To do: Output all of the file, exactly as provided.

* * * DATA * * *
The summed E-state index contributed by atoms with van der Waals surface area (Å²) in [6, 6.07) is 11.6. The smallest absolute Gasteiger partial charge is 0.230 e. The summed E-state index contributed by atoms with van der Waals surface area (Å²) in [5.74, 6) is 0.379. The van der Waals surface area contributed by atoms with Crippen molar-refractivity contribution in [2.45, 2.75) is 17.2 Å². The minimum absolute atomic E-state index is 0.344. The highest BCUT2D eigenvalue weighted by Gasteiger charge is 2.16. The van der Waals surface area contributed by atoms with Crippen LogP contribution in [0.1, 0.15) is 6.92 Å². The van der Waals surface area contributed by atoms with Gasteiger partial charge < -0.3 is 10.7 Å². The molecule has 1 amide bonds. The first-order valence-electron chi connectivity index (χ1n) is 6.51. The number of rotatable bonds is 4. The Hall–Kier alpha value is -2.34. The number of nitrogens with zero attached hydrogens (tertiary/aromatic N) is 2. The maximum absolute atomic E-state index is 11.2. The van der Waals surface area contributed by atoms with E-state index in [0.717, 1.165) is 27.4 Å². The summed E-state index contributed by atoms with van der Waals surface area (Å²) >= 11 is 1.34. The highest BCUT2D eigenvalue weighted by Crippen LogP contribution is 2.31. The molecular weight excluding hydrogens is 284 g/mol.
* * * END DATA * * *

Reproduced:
The summed E-state index contributed by atoms with van der Waals surface area (Å²) in [6, 6.07) is 11.6. The smallest absolute Gasteiger partial charge is 0.230 e. The summed E-state index contributed by atoms with van der Waals surface area (Å²) in [5.74, 6) is 0.379. The van der Waals surface area contributed by atoms with Crippen molar-refractivity contribution in [2.45, 2.75) is 17.2 Å². The minimum absolute atomic E-state index is 0.344. The highest BCUT2D eigenvalue weighted by Gasteiger charge is 2.16. The van der Waals surface area contributed by atoms with Crippen LogP contribution in [0.1, 0.15) is 6.92 Å². The van der Waals surface area contributed by atoms with Gasteiger partial charge < -0.3 is 10.7 Å². The molecule has 1 amide bonds. The first-order valence-electron chi connectivity index (χ1n) is 6.51. The number of rotatable bonds is 4. The Hall–Kier alpha value is -2.34. The number of nitrogens with zero attached hydrogens (tertiary/aromatic N) is 2. The maximum absolute atomic E-state index is 11.2. The van der Waals surface area contributed by atoms with E-state index in [0.717, 1.165) is 27.4 Å². The summed E-state index contributed by atoms with van der Waals surface area (Å²) >= 11 is 1.34. The highest BCUT2D eigenvalue weighted by Crippen LogP contribution is 2.31. The molecular weight excluding hydrogens is 284 g/mol.